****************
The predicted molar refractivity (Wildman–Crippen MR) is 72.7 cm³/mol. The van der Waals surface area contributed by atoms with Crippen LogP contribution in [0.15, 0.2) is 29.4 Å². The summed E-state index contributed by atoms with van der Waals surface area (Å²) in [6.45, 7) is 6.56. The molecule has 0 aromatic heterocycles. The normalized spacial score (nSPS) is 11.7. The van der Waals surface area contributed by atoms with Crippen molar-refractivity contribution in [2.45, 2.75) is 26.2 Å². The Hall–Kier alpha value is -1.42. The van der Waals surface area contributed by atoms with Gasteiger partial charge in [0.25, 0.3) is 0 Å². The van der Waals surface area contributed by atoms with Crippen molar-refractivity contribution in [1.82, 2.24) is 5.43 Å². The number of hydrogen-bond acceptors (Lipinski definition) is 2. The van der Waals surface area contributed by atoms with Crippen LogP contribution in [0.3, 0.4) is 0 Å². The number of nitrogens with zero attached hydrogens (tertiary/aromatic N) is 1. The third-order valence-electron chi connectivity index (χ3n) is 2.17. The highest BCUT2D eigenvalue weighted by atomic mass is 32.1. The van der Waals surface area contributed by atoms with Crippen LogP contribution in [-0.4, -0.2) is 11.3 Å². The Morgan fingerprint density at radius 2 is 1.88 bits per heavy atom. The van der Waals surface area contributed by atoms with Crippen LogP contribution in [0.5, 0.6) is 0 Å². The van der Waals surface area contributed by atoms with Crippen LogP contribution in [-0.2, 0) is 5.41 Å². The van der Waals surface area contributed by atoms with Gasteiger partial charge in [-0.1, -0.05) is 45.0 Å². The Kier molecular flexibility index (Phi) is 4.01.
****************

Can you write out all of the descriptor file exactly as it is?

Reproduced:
The predicted molar refractivity (Wildman–Crippen MR) is 72.7 cm³/mol. The van der Waals surface area contributed by atoms with Crippen LogP contribution in [0.15, 0.2) is 29.4 Å². The summed E-state index contributed by atoms with van der Waals surface area (Å²) in [6.45, 7) is 6.56. The molecule has 0 aromatic heterocycles. The normalized spacial score (nSPS) is 11.7. The van der Waals surface area contributed by atoms with Crippen molar-refractivity contribution in [2.45, 2.75) is 26.2 Å². The Hall–Kier alpha value is -1.42. The van der Waals surface area contributed by atoms with Gasteiger partial charge in [0.25, 0.3) is 0 Å². The van der Waals surface area contributed by atoms with Crippen molar-refractivity contribution in [1.82, 2.24) is 5.43 Å². The number of hydrogen-bond acceptors (Lipinski definition) is 2. The van der Waals surface area contributed by atoms with Crippen LogP contribution in [0.3, 0.4) is 0 Å². The number of nitrogens with zero attached hydrogens (tertiary/aromatic N) is 1. The third-order valence-electron chi connectivity index (χ3n) is 2.17. The highest BCUT2D eigenvalue weighted by atomic mass is 32.1. The van der Waals surface area contributed by atoms with Crippen LogP contribution in [-0.4, -0.2) is 11.3 Å². The Morgan fingerprint density at radius 2 is 1.88 bits per heavy atom. The van der Waals surface area contributed by atoms with Crippen LogP contribution in [0.5, 0.6) is 0 Å². The van der Waals surface area contributed by atoms with Crippen LogP contribution in [-0.2, 0) is 5.41 Å². The van der Waals surface area contributed by atoms with Gasteiger partial charge in [-0.1, -0.05) is 45.0 Å². The Kier molecular flexibility index (Phi) is 4.01.